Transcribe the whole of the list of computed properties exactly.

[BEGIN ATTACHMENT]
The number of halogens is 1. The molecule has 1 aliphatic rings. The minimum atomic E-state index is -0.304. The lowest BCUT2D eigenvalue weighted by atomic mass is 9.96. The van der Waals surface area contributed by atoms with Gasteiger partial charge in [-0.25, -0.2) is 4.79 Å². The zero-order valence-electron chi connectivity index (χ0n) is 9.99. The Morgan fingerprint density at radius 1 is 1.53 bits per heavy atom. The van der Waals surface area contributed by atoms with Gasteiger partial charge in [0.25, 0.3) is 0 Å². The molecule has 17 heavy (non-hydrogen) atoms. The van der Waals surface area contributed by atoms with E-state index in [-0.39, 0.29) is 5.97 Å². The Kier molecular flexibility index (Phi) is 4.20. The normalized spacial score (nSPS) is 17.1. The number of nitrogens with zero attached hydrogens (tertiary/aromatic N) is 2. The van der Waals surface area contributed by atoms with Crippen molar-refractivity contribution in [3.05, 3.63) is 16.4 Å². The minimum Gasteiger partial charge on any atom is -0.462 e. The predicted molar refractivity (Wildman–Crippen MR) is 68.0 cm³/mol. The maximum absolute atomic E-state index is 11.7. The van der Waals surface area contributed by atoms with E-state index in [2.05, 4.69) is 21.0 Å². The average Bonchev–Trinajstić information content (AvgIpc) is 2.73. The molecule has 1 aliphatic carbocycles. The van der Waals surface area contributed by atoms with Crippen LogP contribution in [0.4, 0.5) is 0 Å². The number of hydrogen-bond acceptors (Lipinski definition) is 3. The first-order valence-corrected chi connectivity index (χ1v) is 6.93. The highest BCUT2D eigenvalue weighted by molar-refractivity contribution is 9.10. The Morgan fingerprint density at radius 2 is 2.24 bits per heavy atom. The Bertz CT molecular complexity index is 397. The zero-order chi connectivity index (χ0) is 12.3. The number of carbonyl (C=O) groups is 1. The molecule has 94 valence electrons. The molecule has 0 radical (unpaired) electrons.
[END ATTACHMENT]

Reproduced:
The number of halogens is 1. The molecule has 1 aliphatic rings. The minimum atomic E-state index is -0.304. The lowest BCUT2D eigenvalue weighted by atomic mass is 9.96. The van der Waals surface area contributed by atoms with Gasteiger partial charge in [-0.25, -0.2) is 4.79 Å². The zero-order valence-electron chi connectivity index (χ0n) is 9.99. The Morgan fingerprint density at radius 1 is 1.53 bits per heavy atom. The van der Waals surface area contributed by atoms with Gasteiger partial charge in [0.25, 0.3) is 0 Å². The molecule has 17 heavy (non-hydrogen) atoms. The van der Waals surface area contributed by atoms with E-state index in [-0.39, 0.29) is 5.97 Å². The Kier molecular flexibility index (Phi) is 4.20. The normalized spacial score (nSPS) is 17.1. The number of nitrogens with zero attached hydrogens (tertiary/aromatic N) is 2. The van der Waals surface area contributed by atoms with Crippen molar-refractivity contribution in [3.05, 3.63) is 16.4 Å². The minimum Gasteiger partial charge on any atom is -0.462 e. The predicted molar refractivity (Wildman–Crippen MR) is 68.0 cm³/mol. The maximum absolute atomic E-state index is 11.7. The van der Waals surface area contributed by atoms with E-state index in [2.05, 4.69) is 21.0 Å². The average Bonchev–Trinajstić information content (AvgIpc) is 2.73. The molecule has 1 aliphatic carbocycles. The van der Waals surface area contributed by atoms with Crippen LogP contribution in [0.4, 0.5) is 0 Å². The number of hydrogen-bond acceptors (Lipinski definition) is 3. The first-order valence-corrected chi connectivity index (χ1v) is 6.93. The highest BCUT2D eigenvalue weighted by molar-refractivity contribution is 9.10. The Morgan fingerprint density at radius 2 is 2.24 bits per heavy atom. The Bertz CT molecular complexity index is 397. The zero-order chi connectivity index (χ0) is 12.3. The number of carbonyl (C=O) groups is 1. The molecule has 94 valence electrons. The molecule has 0 radical (unpaired) electrons.